By Dean Stattmann
New York is a city where even the wildest dreams can come true. It is also a city in which 100,000 people experience homelessness each year. And one step into the Bowery Mission will teach you that it doesn’t take a lot to go from one to the other.
Humbly situated at 227 Bowery, nestled in between Stanton and Rivington Streets, is the Bowery Mission, an organization that has offered a helping hand to New York City’s less fortunate for over 130 years.
Providing help and resources along every step of the way to recovery, the Bowery Mission has truly taken the problems of homelessness and addiction in New York City into it’s own welcoming hands. Beyond accommodation (Participants in rehabilitation programs can stay as long as one year), the Mission also provides three cooked meals a day, computer learning services, employment resources and most importantly, a safe, friendly environment that encourages recovery and total rehabilitation.
“We’re here as a beacon of light,” says James Macklin, Director of Outreach at the Bowery Mission. Macklin – himself an alumnus of the Mission’s rehabilitation program – found himself in need of such a beacon when he lost his business to cocaine in the early 80s. He came to the Bowery Mission with nowhere else to go.
Fortunately, the Mission, which has since moved from its former location on Canal Street, has devised a rehabilitation program that has its residents hopeful that a better tomorrow is around the corner.
“We believe that rehabilitation comes from a change of the heart,” says Macklin. “You have to change the way people perceive themselves, you have to change their perception of life and then you start them off on a brand new track.” By new track, he is of course referring to one of faith.
Religion is a key component at the Mission – which hosts three mandatory prayer sessions daily – and many of its residents attribute their recovery in part to discovering a spiritual side to them that they never knew existed. One graduate of the program, Steve Zakrzewski, was the Senior Vice President of one of the largest quality services organizations in the world before crossing the line with alcohol.
“AA didn’t work for me,” says Zakrzewski. “I realized at that point that I needed a long-term program. A social worker at the hospital told me about the bowery mission and they got me a bed. I came here and life was completely different from that point on.”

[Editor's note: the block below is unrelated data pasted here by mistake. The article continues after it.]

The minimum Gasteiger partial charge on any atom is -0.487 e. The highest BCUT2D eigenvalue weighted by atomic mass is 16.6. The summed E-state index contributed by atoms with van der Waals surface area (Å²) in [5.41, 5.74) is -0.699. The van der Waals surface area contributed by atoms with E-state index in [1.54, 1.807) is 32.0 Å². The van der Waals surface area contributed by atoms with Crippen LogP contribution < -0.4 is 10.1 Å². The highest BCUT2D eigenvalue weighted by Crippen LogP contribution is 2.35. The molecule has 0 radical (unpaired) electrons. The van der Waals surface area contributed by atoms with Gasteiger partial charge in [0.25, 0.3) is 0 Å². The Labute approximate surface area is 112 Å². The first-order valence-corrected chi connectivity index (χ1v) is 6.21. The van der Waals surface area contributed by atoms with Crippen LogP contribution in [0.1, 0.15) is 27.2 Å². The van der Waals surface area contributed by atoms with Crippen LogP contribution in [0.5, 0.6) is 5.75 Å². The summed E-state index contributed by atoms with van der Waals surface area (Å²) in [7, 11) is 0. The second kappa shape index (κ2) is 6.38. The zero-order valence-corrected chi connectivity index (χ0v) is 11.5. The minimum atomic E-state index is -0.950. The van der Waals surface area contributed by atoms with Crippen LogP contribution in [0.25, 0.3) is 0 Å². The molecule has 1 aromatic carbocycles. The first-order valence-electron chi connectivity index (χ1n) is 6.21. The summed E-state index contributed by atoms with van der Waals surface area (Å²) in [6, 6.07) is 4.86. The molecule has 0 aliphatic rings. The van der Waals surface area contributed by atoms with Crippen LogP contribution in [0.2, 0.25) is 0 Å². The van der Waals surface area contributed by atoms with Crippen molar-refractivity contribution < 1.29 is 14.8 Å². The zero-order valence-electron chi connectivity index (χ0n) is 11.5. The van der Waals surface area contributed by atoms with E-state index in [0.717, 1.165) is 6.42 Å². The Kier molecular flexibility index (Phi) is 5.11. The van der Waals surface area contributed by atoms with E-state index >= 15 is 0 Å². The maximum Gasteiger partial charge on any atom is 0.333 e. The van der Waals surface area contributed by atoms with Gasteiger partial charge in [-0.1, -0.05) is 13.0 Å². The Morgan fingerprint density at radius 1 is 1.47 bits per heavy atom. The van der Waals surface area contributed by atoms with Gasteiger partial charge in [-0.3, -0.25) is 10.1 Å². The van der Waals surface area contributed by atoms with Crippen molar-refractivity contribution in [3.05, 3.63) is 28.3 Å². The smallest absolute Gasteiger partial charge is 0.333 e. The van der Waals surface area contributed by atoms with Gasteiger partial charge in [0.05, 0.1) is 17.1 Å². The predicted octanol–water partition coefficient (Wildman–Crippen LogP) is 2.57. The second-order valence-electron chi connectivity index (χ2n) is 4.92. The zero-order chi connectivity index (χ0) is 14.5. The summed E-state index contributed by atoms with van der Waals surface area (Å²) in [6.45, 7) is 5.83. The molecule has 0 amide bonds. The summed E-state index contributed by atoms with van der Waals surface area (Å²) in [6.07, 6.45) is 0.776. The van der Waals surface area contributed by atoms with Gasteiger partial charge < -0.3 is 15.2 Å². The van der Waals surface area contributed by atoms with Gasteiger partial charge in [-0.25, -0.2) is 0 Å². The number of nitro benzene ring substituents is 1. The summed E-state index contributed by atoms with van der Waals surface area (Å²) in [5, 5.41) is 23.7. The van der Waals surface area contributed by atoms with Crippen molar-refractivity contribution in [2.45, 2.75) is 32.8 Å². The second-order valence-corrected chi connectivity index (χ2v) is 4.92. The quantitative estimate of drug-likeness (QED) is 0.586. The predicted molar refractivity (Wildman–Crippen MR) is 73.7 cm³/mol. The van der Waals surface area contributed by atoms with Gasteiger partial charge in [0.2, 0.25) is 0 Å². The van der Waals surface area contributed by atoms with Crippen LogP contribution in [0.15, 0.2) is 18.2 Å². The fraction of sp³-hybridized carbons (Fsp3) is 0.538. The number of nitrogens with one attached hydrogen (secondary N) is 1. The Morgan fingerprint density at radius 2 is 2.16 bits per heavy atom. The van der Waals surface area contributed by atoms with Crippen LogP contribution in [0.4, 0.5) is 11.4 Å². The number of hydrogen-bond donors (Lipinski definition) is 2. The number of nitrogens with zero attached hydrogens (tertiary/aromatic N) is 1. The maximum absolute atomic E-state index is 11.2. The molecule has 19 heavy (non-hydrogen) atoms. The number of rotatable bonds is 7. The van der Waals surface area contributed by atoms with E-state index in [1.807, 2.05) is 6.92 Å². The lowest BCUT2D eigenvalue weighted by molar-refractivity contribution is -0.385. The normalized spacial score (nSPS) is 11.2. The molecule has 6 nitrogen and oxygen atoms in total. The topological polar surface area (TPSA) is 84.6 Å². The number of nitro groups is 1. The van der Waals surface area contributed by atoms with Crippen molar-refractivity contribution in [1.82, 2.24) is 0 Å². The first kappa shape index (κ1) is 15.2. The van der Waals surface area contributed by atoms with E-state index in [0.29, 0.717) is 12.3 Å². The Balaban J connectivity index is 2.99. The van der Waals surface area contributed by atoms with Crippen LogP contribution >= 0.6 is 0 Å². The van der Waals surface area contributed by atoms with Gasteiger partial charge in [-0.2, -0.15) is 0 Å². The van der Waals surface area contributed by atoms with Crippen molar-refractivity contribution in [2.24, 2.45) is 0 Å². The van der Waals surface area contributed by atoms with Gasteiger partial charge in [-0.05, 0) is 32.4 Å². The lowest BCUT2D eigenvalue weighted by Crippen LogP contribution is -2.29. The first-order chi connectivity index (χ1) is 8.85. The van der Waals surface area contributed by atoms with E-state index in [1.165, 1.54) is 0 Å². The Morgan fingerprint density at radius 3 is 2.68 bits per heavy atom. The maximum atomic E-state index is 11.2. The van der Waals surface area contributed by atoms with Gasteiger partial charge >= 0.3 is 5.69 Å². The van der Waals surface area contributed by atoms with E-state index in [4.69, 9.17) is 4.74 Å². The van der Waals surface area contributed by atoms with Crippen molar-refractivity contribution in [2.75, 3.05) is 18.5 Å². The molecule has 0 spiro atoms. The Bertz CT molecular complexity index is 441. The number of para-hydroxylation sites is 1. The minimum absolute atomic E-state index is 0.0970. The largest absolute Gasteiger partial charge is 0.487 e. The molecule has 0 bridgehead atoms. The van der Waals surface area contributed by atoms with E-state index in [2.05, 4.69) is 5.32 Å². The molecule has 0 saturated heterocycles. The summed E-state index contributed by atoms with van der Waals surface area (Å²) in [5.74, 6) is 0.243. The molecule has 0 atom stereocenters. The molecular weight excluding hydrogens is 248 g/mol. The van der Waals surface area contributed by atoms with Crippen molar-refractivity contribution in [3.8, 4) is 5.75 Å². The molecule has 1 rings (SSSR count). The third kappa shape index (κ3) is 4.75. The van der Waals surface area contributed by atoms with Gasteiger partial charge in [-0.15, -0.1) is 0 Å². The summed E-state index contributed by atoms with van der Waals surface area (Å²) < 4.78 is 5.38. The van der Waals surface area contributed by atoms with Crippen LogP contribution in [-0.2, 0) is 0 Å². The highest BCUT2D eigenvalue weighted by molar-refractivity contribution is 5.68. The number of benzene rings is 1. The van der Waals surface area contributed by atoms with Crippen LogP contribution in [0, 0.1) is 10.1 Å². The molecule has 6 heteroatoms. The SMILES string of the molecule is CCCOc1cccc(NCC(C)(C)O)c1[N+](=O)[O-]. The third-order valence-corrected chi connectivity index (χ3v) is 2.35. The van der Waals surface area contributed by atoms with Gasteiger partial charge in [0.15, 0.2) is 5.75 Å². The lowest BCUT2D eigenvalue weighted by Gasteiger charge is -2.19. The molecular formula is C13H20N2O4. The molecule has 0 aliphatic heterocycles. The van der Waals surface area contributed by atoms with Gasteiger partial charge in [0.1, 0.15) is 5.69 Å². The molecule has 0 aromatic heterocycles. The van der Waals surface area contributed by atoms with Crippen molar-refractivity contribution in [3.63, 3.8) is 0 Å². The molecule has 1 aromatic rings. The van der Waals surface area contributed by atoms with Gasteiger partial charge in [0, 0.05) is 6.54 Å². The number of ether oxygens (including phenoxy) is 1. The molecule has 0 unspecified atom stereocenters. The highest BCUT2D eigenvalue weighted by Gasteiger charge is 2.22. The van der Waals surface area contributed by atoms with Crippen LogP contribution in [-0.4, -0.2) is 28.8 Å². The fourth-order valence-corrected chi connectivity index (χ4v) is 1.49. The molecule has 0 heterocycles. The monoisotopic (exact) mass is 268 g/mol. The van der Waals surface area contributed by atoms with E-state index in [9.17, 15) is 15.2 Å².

Zakrzewski is grateful for all the help the Bowery Mission has provided him with, but more so for introducing him to his Savior.
Another success story goes by the name of Kiki Adebola, a Nigerian immigrant who came to New York in the early 80s in search of the American Dream.
“I used to house soldiers and G.I.s in Nigeria,” Adebola says. “I used to show them where to get the weed and the girls. That’s how I was introduced to American people.”
After arriving in New York and enrolling at a college in Brooklyn, Adebola had a prosperous future ahead of him, until his addiction to crack cocaine got the better of him.
“First I was in control of it, but as time went on, it flipped the script on me and I became a slave to it,” he says. “Drugs will take you places that you really don’t want to go, they will cost you more than you would like to pay and they will keep you longer than you’d like to stay.”
Adebola stayed with his addiction for eight years, living on the streets of New York and “hustling” tourists just to stay alive. It was only when he met Macklin that he realized that life could be different.
Listening to the testimonies of these individuals, one cannot ignore their repeated referral to one another as “brother,” as if they were members of a fraternity. In fact, they even refer to the Mission as “the house.” This is the product of an undeniable sense of brotherhood that fills the hallways of the Bowery Mission.
Nobody can save themselves from the kind of perils that are carried through the Mission’s iconic red doors each day, and strength through brotherhood is the only way to win when the stakes are human lives. Thankfully, that is a hand that graduates of the Bowery Mission will not have to play.
“The American dream talks about a house, car, wife and kids – I have all that,” says Adebola. “The only thing I don’t have is a dog named Bingo and a cat named Fluffy.”
Photos by Dean Stattmann